Judge Dread

Judge Dread video

Another Judge Dread video

A little bit of trivia….many many years ago I was a USDAA agility judge. Being an agility judge is not an easy task if you are a perfectionist. First, it is tough to stand out there all day and be *sure* that you make all of the correct calls. I would lose sleep at night worrying whether I had cost someone a qualifying score because of judgment error. I always gave it to the dog if I had any doubt. I took get pride in running my rings efficiently and designed nested courses etc. to be sure no time was wasted.
However, I did find it tough to design courses with challenge that was appropriate for the level of the class. Stuart Mah and I taught a correspondence course in course design (sort of like an online course but we did it via snail mail back in the old days ). I was fairly accomplished at course design. However, every once in a while I would miss the mark a bit. On my first Masters assignment, I tried dream up challenges that were different and fresh (it wasn’t hard to do that in those days). I guess I was a bit too innovative; at the end of the first day my arms were sore from raising them so many times to signal faults :( Obviously it was a bummer for me to see so many people fail, and indeed it was a reflection on myself as a judge and course designer. While I was successful in my endeavor to be creative and challenge the competitors with sequences they had not encountered before; I failed to consider that perhaps many of them would not yet be prepared for those challenges. Lesson learned. I used that experience to try to help others by publishing the sequences that were the most difficult in Clean Run. I called it “Judge Dread” as I knew that those handlers that weekend must’ve dreaded my courses :)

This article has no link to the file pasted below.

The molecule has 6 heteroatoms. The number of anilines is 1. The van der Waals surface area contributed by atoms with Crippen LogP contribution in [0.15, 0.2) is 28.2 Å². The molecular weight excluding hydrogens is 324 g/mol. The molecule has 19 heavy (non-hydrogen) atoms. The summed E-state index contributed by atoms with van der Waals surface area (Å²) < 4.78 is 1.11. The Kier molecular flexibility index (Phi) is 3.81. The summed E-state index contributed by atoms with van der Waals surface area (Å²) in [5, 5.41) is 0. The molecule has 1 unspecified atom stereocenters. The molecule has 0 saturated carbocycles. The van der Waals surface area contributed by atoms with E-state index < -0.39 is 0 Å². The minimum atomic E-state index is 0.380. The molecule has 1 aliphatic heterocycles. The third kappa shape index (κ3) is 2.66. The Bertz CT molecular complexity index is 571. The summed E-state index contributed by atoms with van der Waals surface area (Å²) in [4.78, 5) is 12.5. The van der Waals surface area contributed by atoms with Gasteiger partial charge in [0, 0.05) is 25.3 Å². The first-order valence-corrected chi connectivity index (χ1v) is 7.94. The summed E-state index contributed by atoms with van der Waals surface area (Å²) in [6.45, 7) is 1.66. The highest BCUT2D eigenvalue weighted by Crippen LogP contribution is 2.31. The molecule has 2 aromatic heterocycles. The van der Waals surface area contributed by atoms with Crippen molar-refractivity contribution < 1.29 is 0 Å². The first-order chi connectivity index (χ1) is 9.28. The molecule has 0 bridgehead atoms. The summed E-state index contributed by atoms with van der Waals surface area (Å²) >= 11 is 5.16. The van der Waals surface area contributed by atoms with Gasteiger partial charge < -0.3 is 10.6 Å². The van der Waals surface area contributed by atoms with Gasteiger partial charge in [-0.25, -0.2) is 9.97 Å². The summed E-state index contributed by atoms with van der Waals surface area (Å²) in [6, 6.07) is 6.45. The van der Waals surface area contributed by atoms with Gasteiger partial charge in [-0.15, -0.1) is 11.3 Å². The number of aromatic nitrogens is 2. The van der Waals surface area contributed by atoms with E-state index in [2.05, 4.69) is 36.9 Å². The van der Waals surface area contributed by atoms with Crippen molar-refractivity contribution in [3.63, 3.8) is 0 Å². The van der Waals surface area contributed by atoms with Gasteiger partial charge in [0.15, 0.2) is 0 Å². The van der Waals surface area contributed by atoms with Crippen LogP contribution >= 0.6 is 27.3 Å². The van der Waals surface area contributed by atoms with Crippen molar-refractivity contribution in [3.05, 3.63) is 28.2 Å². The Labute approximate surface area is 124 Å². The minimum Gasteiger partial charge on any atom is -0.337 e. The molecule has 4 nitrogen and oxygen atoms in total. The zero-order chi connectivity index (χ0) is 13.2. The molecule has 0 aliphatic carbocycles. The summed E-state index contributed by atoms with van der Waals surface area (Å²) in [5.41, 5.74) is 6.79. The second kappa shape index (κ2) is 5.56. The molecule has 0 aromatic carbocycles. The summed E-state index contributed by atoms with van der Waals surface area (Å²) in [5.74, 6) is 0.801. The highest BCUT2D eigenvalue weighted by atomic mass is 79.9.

Realizing that it was impossible to be a perfect judge probably contributed to why I retired from judging. But, since I’m posting about judging, I will tell the story of the nail in the coffin. At one trial I wanted to be an efficient judge and keep the trial running smoothly as usual, but I was getting no cooperation from the club. It was basically a mutiny….they were intentionally not helping. I consulted the other judge and it was not happening in her ring. I found out at some point that this behavior was some sort of payback for causing delays (which I didn’t even know I caused) when I was a competitor at their trial months earlier. Suffice it to say that this club successfully convinced me that judging was not for me. Those that ran some of my courses may think that’s a good thing :)
I like to think that I could have had a positive influence on the sport as a judge. But, we will never know.
Perhaps someone has some old Clean Runs that have some of the courses in them to share?

Leave a Reply